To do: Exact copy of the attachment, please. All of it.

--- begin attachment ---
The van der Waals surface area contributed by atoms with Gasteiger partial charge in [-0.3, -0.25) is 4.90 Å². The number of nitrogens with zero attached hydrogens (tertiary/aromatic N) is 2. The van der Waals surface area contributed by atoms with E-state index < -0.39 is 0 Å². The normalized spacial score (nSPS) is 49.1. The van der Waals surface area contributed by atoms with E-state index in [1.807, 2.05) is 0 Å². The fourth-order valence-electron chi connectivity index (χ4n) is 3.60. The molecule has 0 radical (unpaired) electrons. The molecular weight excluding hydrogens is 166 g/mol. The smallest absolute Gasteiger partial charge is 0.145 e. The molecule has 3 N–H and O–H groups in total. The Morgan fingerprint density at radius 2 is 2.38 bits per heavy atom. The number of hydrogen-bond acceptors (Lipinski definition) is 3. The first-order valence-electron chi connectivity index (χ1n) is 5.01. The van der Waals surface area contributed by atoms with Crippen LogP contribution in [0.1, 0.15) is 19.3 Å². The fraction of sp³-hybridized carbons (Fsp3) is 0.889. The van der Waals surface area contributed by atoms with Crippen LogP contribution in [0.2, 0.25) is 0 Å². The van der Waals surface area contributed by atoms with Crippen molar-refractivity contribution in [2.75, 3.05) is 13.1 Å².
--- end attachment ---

The van der Waals surface area contributed by atoms with Gasteiger partial charge in [-0.3, -0.25) is 4.90 Å². The number of nitrogens with zero attached hydrogens (tertiary/aromatic N) is 2. The van der Waals surface area contributed by atoms with E-state index < -0.39 is 0 Å². The normalized spacial score (nSPS) is 49.1. The van der Waals surface area contributed by atoms with E-state index in [1.807, 2.05) is 0 Å². The fourth-order valence-electron chi connectivity index (χ4n) is 3.60. The molecule has 0 radical (unpaired) electrons. The molecular weight excluding hydrogens is 166 g/mol. The smallest absolute Gasteiger partial charge is 0.145 e. The molecule has 3 N–H and O–H groups in total. The Morgan fingerprint density at radius 2 is 2.38 bits per heavy atom. The number of hydrogen-bond acceptors (Lipinski definition) is 3. The first-order valence-electron chi connectivity index (χ1n) is 5.01. The van der Waals surface area contributed by atoms with Crippen LogP contribution in [0.1, 0.15) is 19.3 Å². The fraction of sp³-hybridized carbons (Fsp3) is 0.889. The van der Waals surface area contributed by atoms with Crippen LogP contribution in [0.2, 0.25) is 0 Å². The van der Waals surface area contributed by atoms with Crippen molar-refractivity contribution in [2.75, 3.05) is 13.1 Å².